I’ve used both modules, and can attest to the fact that the interface is kept consistent between them. At $DAY_JOB I authored a tool to echo data to a Twitter stream, for which N::T::L was the best choice as it had the fewest dependencies and our needs did not call for the additional functionality of N::T. My Twitter-bot (cpan_linked) was written with N::T in the pre-Moose days, and has not had a single problem since I seamlessly upgraded N::T to the Moose-based version. As I work on the next generation CPAN-bot, I’ll be using the OAuth support, as well as possibly the search API. Since it will be a long-running daemon, I’ll stick with the more-featureful N::T for it. But thanks to the diligence of the modules’ authors, I could just as easily swap between them at will.

If you’re planning to interface to Twitter from Perl, these two modules should be your starting point. But be sure to look at the other Twitter-oriented modules, just to be sure. There’s a lot of activity around this API, and Perl developers have kept on top of it.

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Perl Module Monday: File::Find::Object

September 21st, 2009 | 2 Comments | Posted in CPAN, Perl

When Higher Order Perl came out, one of the first concepts from it that I was able to make immediate use of was that of iterators. Wonderful things, iterators, when suitable to the task at hand. I used an iterator class to hide from the user-level when a DBI-style database statement handle was actually 4 separate handles on 4 separate hosts. So any time I see a stream interface get converted to an iterator, I at least give it a fair looking-over.

The File::Find::Object module is an excellent example of this. It takes the concept of File::Find as found in Perl’s core, and makes into an iterative, object-oriented interface. It has two features that sell me on it, over vanilla File::Find:

  • You can instantiate more than one instance of the finder at a time, as it has no global-variable usage to cause problems. This allows side-by-side comparison of finds run in different directories, sub-finds that execute based on interim results from the current find, etc.
  • Once initialized, it acts as an iterator. This has two obvious benefits: firstly, you can stop when you want without using any tricks such as die-ing or forcing $File::Find::prune. The second benefit is less apparent, until you run your find on a huge set of directories and files; as an iterator, the finder will only move forward as you call it. It doesn’t immediately sprint full-steam-ahead over the whole of the search-space.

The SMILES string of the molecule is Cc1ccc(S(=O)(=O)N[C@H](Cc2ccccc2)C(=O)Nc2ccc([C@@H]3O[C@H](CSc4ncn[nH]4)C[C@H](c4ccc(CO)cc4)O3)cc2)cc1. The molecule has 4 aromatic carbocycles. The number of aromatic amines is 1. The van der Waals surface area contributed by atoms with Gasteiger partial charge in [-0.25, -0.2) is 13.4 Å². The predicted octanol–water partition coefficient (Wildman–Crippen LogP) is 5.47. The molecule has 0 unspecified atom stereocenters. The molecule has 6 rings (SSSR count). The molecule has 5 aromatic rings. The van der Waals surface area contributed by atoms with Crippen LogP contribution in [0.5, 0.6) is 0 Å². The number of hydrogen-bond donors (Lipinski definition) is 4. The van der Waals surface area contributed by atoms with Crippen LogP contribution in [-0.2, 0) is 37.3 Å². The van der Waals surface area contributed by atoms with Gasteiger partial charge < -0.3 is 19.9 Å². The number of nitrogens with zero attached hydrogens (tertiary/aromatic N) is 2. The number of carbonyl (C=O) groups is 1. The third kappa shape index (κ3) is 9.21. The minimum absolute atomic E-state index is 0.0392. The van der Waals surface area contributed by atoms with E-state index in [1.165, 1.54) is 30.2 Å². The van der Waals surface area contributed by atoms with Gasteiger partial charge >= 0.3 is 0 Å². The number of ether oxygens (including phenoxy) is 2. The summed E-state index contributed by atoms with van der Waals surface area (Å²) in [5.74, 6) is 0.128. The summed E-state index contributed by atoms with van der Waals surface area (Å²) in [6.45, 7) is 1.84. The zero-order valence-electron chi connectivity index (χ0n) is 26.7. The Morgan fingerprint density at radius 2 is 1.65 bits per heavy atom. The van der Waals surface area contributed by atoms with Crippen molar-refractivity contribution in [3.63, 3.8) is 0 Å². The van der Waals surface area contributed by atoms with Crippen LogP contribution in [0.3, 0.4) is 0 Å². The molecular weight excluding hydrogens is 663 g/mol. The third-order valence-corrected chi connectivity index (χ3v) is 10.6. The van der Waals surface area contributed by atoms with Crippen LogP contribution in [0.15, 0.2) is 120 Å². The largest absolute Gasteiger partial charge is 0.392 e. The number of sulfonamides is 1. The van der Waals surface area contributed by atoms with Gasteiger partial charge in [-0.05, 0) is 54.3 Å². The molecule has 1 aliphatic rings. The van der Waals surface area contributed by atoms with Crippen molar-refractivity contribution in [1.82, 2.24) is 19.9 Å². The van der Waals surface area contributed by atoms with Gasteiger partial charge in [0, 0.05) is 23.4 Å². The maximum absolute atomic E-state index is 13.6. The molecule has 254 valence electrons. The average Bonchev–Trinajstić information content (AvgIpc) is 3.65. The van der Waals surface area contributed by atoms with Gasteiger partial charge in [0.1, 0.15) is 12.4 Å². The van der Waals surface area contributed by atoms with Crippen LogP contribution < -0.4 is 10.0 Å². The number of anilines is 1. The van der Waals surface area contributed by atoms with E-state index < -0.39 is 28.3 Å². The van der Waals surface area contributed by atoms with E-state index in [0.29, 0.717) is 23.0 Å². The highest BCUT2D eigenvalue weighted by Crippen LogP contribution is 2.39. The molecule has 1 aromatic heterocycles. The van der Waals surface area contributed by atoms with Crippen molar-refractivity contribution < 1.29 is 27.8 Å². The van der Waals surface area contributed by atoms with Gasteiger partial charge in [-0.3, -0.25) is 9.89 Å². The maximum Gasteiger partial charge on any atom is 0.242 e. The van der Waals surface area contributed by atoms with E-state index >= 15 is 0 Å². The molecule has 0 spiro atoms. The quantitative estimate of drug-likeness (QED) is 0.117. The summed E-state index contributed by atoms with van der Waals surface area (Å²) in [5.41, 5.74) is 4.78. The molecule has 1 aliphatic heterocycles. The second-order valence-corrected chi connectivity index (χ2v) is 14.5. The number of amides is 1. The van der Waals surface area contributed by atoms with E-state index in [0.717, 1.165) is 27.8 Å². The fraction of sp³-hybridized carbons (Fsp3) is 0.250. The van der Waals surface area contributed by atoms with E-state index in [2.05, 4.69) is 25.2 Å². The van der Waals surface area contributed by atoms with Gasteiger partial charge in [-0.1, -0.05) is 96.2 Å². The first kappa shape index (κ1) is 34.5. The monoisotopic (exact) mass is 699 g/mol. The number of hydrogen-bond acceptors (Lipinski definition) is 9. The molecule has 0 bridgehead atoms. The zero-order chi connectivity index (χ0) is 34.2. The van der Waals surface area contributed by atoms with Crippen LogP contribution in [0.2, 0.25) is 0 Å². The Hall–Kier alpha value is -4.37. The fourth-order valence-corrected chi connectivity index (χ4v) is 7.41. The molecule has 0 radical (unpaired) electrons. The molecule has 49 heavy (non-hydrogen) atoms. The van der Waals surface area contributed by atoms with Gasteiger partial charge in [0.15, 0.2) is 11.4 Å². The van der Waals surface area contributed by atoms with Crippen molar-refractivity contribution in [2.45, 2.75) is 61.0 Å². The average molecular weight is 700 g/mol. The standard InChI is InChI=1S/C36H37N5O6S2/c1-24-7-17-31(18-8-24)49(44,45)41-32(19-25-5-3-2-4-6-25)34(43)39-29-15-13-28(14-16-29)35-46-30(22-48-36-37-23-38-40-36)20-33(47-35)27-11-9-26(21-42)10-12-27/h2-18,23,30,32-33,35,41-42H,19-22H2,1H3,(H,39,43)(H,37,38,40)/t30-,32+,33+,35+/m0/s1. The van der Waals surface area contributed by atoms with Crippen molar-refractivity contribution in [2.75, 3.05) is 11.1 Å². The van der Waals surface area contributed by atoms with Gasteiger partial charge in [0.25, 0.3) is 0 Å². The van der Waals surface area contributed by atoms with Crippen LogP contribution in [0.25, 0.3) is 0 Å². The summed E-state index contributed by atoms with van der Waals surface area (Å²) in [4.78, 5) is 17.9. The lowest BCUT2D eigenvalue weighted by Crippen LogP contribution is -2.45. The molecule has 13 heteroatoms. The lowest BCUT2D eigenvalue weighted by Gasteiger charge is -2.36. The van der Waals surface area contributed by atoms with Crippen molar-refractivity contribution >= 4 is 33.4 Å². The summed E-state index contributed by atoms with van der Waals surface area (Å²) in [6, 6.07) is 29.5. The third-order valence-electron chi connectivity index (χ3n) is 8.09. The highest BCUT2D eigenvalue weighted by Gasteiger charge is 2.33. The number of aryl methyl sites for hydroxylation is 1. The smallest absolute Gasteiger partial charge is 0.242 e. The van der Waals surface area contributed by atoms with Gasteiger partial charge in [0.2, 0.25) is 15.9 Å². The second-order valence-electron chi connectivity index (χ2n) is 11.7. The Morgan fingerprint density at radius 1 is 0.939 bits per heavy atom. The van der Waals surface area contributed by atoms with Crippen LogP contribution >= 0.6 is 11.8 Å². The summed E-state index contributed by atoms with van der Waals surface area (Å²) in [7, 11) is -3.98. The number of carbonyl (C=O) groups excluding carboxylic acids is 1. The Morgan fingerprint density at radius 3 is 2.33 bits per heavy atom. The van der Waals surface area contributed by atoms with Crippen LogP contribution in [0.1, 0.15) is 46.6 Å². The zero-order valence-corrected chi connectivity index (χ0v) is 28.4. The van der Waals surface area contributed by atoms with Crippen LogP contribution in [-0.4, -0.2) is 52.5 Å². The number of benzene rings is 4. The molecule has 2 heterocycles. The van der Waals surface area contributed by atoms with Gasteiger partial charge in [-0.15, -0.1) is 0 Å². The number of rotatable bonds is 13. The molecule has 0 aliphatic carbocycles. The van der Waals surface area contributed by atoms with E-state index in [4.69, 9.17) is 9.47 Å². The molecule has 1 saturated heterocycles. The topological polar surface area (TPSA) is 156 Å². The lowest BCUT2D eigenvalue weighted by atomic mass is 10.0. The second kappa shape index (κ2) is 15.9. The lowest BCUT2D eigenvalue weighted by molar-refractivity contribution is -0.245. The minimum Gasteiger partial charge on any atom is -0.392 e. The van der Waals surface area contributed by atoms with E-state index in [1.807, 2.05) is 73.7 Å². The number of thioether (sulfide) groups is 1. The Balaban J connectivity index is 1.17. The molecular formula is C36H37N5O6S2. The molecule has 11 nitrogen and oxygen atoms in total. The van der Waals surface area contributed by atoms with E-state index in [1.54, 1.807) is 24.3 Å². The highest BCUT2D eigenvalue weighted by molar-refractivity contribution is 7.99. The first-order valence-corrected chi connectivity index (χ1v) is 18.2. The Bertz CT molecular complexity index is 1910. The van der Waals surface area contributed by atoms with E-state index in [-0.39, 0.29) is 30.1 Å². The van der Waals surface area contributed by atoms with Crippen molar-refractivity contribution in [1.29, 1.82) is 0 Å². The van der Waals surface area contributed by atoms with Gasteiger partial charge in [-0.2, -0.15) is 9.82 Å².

Shlomi Fish has taken over most of the maintenance of the module. His main write-up on it is here, with links to CPAN, Kobesearch and Freshmeat. That page also links to File::Find::Object::Rule, a port of File::Find::Rule to FFO. Shlomi has also written about the module more extensively, under the heading, “What you can do with File-Find-Object (that you can’t with File::Find)“. This second posting has some very useful examples of FFO in action, and I highly recommend reading it and then giving FFO a try.

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Perl Module Monday: HTTP Parsing Triple-Play

September 14th, 2009 | No Comments | Posted in CPAN, HTTP, Perl

For this week’s Module Monday, I’m going to break form a little bit and actually look at three modules. All of these address the same basic problem, which I wrote about yesterday: parsing HTTP messages.

Right after writing the previous post, I discovered (by means of my CPAN Twitter-bot) two other solutions to this problem, both using linked C/C++ code for speed. So let’s have a look at all of them:

  • HTTP::Parser is the first one I discovered, and the one I’ve stepped up to help maintain. It has a pretty straight-forward interface, but requires that the content be passed to it as strings (though it can handle incremental chunks). Unlike the code in HTTP::Daemon that I hope to eventually replace with this, it does not read directly from a socket or any other file-handle-like source. It uses integer return codes to signal when it is finished parsing a message, at which point you can retrieve a ready-to-use object that will be either a HTTP::Request or an HTTP::Response, depending on the message.